District Judge for the Eastern District of Louisiana, sitting by designation
After the merger, a subsidiary of Olivetti owned 46% of Docutel's stock. In August 1985, Docutel was merged into a wholly owned subsidiary of Docutel, and re-named Olivetti, U.S.A., Inc
Docutel paid $10,163,000 in the first quarter, $34,940,000 in the second quarter, and $57,002,000 in the third quarter
In its 1983 form 10-K, Docutel stated:
"In 1983, the Company's record keeping procedures and accounting staff were strained due to the significant growth in transaction volume resulting from the merger with Olivetti Corporation, attrition of personnel, and the transfer in the second half of 1983 of the OPD accounting function from Tarrytown, New York, to the Company's headquarters in Irving, Texas."
Plaintiff seeks to bring this action on behalf of all purchasers of the common stock of Docutel who bought it between April 29, 1983 and February 16, 1984
Because no discovery was taken, the record is spare; it consists of only basic pleadings
The Supreme Court did not decide whether the presumption should be conclusive or rebuttable. In fact, the word "presumption" does not even appear in the Affiliated Ute opinion. See Chris-Craft Industries v. Piper Aircraft Corp., 480 F.2d 341, 400 (2d Cir.) Mansfield, Jr., concurring and dissenting, cert. denied, 414 U.S. 910, 94 S.Ct. 231, 38 L.Ed.2d 148, and at 414 U.S. 924, 94 S.Ct. 234, 38 L.Ed.2d 158 (1973)
Rule 10b-5 provides:
"It shall be unlawful for any person, directly or indirectly, by the use of any means or instrumentality of interstate commerce, or of the mails or of any facility of any national securities exchange,
(a) To employ any device, scheme, or artifice to defraud,
(b) To make any untrue statement of a material fact or to omit to state a material fact necessary in order to make the statements made, in the light of the circumstances under which they were made, not misleading, or
(c) To engage in any act, practice, or course of business which operates or would operate as a fraud or deceit upon any person,
in connection with the purchase or sale of any security.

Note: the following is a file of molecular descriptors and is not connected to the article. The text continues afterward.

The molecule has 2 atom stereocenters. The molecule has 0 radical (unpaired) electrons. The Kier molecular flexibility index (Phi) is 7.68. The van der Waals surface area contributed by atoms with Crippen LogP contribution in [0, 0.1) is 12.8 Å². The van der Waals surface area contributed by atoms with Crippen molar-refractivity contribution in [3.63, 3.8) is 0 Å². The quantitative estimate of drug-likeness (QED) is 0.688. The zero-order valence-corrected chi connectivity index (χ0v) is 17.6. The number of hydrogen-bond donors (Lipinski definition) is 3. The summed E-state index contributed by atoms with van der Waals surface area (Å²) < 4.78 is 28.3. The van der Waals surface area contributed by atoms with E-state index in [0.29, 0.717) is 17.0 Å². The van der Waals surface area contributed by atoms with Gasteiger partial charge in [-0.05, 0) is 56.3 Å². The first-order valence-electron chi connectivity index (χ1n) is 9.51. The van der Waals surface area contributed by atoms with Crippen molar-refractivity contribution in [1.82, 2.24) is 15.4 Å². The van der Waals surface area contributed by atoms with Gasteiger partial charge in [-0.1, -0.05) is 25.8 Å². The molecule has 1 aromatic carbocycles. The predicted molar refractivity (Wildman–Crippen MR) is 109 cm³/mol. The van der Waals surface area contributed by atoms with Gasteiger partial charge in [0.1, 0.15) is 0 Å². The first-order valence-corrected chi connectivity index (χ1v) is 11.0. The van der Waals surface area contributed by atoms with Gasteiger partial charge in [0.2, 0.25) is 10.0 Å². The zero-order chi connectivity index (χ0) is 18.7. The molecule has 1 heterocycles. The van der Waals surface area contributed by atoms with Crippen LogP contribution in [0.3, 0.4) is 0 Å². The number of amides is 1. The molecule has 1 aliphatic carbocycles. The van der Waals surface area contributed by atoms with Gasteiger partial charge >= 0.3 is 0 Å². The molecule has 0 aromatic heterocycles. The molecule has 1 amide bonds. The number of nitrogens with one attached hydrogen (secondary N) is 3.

C.F.R. Sec. 240 10b-5 (1986). Although the sections are lettered, we refer to them numerically because the Affiliated Ute opinion does
This is called the "efficient market" model. "An efficient capital market is one in which the price of the stock at a given time is the best estimate of what the price will be in the future." Fischel, Use of Modern Finance Theory in Securities Fraud Cases Involving Actively Traded Securities, 38 Bus.Law. 1, 4 n. 9 (1982). The doctrine states that the price of securities is a function of the information the market possesses, both positive and negative, assuming all information is disclosed. In re LTV Securities Litigation, 88 F.R.D. 134, 144 (N.D.Tex.1980). Although not all scholars agree about its validity, disciples of the theory find proof of its validity in the theory of random selection. See id. at 145 (various institutional investors rely on the efficient market hypothesis by purchasing a random cross-section of stocks). The efficient market model is thought to operate in open or "developed" market transactions, which simply refers to some large, impersonal actively traded market. See Note, The Fraud-on-the-Market Theory, 95 Harv.L.Rev. 1143, 1154 (1982)
See Fischel, 38 Bus.Law. 1, 2-5; Note, The Fraud-on-the-Market Theory, 95 Harv.L.Rev. 1143, 1159 (1982) ("[R]ecent scholarship suggests that the dissenters' vision of individual investors reading and relying upon information required to be disclosed in registration statements and the like is suspect. Most SEC disclosure documents not only go unread by their intended recipients but in fact 'can be used effectively only by market professionals.' ") (quoting H. Kripke, The SEC and Corporate Disclosure at 14 (1979))
One way of perceiving the market's role is as "a transmission belt linking the misrepresentation and the individual purchaser or seller." In re LTV Securities Litigation, 88 F.R.D. 134, 143 (N.D.Tex.1980). The theory has special and obvious appeal in class actions because the need to prove a personalized reliance by each class member is avoided